New No-Deal Brexit Guidance Holds Changes for Biosimilars

Kelly Davio

This week, the United Kingdom’s Medicines and Healthcare products Regulatory Agency (MHRA) issued updated guidance for industry on preparing for the growing likelihood that the United Kingdom will leave the European Union without a trade deal.

This week, the United Kingdom’s Medicines and Healthcare products Regulatory Agency (MHRA) issued updated guidance for industry on preparing for the growing likelihood that the United Kingdom will leave the European Union without a trade deal.

According to the new guidance, in order to ensure that drugs that reach the United Kingdom via the European Union’s centralized marketing authorization route can continue to be provided to UK patients, all EU centrally authorized products will automatically be granted UK marketing authorizations on the date of the UK exit.

The MHRA will also offer new assessment procedures for new active substances and biosimilars that have received positive opinions from the European Medicines Agency’s Committee for Medicinal Products for Human Use (CHMP). The MHRA will review applications for all such products within 67 days, it said, and will thereafter provide a “rolling review” of biosimilars that will allow companies to apply for authorization of a biosimilar product in stages throughout the product’s development.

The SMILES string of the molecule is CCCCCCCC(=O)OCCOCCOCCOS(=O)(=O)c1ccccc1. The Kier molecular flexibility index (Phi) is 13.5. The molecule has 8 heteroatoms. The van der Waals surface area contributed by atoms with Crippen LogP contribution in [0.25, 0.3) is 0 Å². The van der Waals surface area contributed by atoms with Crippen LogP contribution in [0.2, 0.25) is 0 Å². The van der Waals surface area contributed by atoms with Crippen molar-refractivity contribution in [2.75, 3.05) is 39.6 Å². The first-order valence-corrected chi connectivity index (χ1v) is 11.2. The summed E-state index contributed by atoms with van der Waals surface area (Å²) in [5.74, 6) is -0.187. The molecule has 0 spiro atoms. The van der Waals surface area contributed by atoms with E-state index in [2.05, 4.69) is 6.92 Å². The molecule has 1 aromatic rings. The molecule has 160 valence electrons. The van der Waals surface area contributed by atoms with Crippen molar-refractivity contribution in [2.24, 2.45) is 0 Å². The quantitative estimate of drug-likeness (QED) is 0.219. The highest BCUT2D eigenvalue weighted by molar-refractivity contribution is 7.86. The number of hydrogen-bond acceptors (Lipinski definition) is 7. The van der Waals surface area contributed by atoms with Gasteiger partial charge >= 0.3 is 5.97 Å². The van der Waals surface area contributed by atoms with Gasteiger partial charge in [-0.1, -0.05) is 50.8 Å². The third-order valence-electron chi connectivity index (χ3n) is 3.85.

Looking ahead, says MHRA, biosimilar developers will not be allowed to rely on data from EU-licensed reference products that are not licensed in the United Kingdom. Fees for assessments of biosimilars with the goal of obtaining a UK marketing authorization will be £17,330 (approximately $21,961).

The guidance also sets forth an intention to create a UK system for addressing orphan drugs to treat rare diseases. This system, says MHRA, will mirror EU criteria, but will be based on the prevalence of the rare diseases (and the availability of alternative treatments) in the United Kingdom rather than in Europe at large. The system will refund 100% of the initial marketing authorization application fee for small and mid-sized UK companies—and 10% for other applicants—of approved orphan drugs, and will provide fee waivers for the first year after approval. The United Kingdom will retain 10-year market exclusivity for approved orphan drugs under this system.

In a statement, Ian Hudson, MD, the outgoing CEO of the MHRA, said that “The responses to our consultation have helped us prepare a robust plan to make sure our regulatory processes for medicines, clinical trials, and medical devices are fit for purpose on exit day.” He added that “We are committed to giving businesses and individuals as much certainty as possible, as soon as possible, to make sure the [United Kingdom] continues to be at the forefront of regulatory innovation and processes.”